• An election is a process where people are allowed to make their choice willingly without inducement, intimidation, harassment or interference. (punchng.com)
  • There are several innocent Ekiti people still in detention, including nursing mothers. (punchng.com)
  • A biometric that most people associate with a particularly grisly scene in Minority Report makes a lot of sense for elder care. (wired.com)
  • These acts of kindness are so easy, and they almost always make people smile. (women.com)
  • Ashtabula County Nursing Home had good people, good services, and had something for everybody. (caring.com)
  • Could this be some of the strange sounds the earth is making that people have reported all over the world for the last year or two and his radio picked it up on the air waves? (abovetopsecret.com)
  • It's tough to say I'm proud of these people, as I have had nothing to do with making them. (goodreads.com)
  • The sweeping, curved entrance to St. Francis Cancer Center creates a soothing, nature-inspired welcome for visitors, featuring a tree-lined seating area and calming colors. (knoll.com)
  • A literature review based on the Whittemore and Knafl (2005) method was conducted to identify and compare key stressors as well as recommended nursing interventions for parents and families. (cna-aiic.ca)
  • Top Right: Visitors awaiting pick-up near the entrance of the building can relax in a comfortable seating area. (knoll.com)
  • Our bedrooms and communal areas at Ivy Court have all been designed and furnished to the highest standard, with every bedroom benefiting from their own en suite facilities. (caringhomes.org)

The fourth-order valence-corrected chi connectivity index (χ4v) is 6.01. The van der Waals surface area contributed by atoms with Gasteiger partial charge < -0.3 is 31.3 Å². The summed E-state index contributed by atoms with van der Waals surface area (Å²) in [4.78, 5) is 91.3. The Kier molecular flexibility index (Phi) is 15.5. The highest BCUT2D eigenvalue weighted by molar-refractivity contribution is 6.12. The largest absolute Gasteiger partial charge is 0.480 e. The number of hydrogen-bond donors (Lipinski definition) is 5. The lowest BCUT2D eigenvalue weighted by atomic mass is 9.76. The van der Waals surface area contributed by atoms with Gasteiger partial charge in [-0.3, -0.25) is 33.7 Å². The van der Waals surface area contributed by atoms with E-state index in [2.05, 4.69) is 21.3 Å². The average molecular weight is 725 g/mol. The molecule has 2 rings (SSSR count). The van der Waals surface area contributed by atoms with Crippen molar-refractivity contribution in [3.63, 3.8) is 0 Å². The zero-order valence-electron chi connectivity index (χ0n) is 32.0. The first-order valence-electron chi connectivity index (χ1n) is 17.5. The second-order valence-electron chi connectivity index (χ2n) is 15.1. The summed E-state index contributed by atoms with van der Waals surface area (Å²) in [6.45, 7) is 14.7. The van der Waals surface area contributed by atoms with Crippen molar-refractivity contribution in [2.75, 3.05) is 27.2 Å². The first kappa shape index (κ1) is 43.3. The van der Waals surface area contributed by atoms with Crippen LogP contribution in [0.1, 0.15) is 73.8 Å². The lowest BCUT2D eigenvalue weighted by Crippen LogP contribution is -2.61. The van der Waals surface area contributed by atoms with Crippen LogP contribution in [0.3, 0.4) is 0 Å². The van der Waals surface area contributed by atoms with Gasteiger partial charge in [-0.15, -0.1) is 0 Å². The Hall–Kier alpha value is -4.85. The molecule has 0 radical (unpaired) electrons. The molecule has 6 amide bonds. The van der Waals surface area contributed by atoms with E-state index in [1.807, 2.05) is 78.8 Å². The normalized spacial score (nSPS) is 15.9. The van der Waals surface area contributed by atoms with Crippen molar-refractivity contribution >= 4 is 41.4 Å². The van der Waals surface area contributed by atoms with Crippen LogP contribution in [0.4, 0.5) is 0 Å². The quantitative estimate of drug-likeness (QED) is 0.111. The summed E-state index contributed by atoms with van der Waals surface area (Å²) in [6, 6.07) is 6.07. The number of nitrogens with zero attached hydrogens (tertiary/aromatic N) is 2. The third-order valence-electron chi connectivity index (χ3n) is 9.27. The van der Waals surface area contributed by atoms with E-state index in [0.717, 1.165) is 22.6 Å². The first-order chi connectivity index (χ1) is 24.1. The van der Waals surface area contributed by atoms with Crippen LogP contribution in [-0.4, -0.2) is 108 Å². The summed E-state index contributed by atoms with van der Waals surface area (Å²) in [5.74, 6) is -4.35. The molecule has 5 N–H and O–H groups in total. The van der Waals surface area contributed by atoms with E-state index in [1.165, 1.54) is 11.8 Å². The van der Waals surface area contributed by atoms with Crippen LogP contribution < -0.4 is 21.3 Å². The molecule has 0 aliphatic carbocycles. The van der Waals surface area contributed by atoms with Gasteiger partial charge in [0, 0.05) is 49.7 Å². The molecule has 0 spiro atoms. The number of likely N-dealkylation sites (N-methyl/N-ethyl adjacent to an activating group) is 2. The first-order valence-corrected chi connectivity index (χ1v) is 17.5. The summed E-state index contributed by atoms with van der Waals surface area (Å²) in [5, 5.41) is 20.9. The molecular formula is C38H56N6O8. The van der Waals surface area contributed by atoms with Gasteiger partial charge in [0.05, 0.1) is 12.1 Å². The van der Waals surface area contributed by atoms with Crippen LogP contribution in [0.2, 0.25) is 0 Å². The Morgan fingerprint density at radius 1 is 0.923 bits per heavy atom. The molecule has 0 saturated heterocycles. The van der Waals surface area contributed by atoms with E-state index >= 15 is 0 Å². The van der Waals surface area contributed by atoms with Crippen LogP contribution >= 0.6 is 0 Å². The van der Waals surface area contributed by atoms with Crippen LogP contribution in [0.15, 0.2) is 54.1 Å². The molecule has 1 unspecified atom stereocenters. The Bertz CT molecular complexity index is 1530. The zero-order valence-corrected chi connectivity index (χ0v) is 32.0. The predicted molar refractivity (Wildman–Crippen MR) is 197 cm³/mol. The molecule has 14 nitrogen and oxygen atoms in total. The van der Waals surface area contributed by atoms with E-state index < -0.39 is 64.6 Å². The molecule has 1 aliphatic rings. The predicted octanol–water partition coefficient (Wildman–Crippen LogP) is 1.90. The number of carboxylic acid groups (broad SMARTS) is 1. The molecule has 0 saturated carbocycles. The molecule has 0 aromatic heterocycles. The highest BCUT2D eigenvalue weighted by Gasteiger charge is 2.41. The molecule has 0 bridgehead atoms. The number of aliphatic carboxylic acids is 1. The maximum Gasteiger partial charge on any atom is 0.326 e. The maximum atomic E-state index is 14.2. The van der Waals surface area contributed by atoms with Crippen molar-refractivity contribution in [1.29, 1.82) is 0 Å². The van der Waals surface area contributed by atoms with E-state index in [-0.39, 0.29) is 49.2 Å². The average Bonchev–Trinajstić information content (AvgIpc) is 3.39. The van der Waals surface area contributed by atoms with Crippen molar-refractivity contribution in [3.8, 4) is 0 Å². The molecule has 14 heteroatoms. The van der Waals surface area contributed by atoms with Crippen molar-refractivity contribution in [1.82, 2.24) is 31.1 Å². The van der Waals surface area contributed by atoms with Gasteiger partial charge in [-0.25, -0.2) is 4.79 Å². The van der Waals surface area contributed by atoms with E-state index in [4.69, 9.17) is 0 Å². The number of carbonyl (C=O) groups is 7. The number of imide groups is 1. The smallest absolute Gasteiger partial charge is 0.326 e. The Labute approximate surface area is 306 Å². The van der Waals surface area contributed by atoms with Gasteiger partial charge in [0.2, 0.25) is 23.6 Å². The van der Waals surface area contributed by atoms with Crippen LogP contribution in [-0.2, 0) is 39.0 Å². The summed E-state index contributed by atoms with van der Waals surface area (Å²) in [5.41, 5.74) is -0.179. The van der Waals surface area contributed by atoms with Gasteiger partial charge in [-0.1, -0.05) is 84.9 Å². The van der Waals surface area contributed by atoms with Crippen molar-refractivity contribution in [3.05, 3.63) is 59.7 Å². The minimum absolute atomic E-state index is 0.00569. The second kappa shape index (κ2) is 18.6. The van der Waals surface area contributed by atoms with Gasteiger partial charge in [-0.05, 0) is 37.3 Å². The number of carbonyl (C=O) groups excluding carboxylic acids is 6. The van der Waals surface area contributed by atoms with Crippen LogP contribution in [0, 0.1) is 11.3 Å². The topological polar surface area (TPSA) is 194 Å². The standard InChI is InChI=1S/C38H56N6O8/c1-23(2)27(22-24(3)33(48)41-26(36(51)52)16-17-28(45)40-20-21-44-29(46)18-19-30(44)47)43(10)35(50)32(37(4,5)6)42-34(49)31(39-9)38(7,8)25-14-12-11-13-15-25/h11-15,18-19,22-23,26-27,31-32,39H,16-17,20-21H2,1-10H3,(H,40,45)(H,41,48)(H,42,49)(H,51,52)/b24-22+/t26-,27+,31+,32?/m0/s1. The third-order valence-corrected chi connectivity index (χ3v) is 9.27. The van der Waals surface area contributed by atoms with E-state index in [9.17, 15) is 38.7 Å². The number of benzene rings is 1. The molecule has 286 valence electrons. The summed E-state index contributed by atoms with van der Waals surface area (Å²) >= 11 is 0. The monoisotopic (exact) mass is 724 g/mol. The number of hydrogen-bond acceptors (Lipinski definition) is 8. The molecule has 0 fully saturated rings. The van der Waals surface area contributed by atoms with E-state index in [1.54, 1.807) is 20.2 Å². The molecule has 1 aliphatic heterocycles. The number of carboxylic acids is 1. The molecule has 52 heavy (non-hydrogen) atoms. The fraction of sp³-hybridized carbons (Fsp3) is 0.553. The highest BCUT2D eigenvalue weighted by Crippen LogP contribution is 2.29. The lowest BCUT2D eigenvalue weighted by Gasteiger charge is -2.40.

• On the first morning, Fersko-Weiss, a social worker who worked with hospice facilities for decades before creating an end-of-life doula program in 2003, asks each of the students to recall a death that affected them. (nationalpost.com)
  • I'm hoping that more facilities like this will be built. (vancouversun.com)
  • Completion of an approved Nurse Aide Training Program, or student nurses meeting the listing requirements of the DFS Nurse Aide Registry, required. (aftercollege.com)
  • She sits at a picnic table outside the Ebola ward, her hair pulled back with a hairband and her blue nursing scrubs tinged with sweat around the neck. (npr.org)
  • Fox Ward nurses' station telephone number: 020 7829 8820. (gosh.nhs.uk)
  • If you are on the ward when the fire alarm sounds continuously, please remain calm and follow the instructions from the nurse in charge. (gosh.nhs.uk)
  • According to a study of the effort, the images showed bacterial growth on items like unused gloves, doorknobs, a nurse station mouse, health-care workers' hands, a mobile phone and an ultrasound machine. (cnn.com)
  • I mean, I know nurses that have been in health care for 30 years that, in my opinion, are even more competent than some of the newer doctors being released out into this field, and yet they're making more money because that nurse can't claim that she has more knowledge. (rushlimbaugh.com)
  • The University serves over 8000 students interested in getting an education in business, graphic arts, nursing and health care, culinary and computer studies at its main campus in Chicago, as well as at locations in DuPage, Orland Park, Bensenville, Springfield, Peoria, Schaumburg and Lake County. (prweb.com)
  • He knows they are alive but has not been able to make the trip to bring them home, in part because public transportation across the country has been shut down or severely limited due to the Ebola outbreak. (npr.org)
  • Brevillier Village installed the iris scanners last fall, making it the first retirement home in the US to use the technology. (wired.com)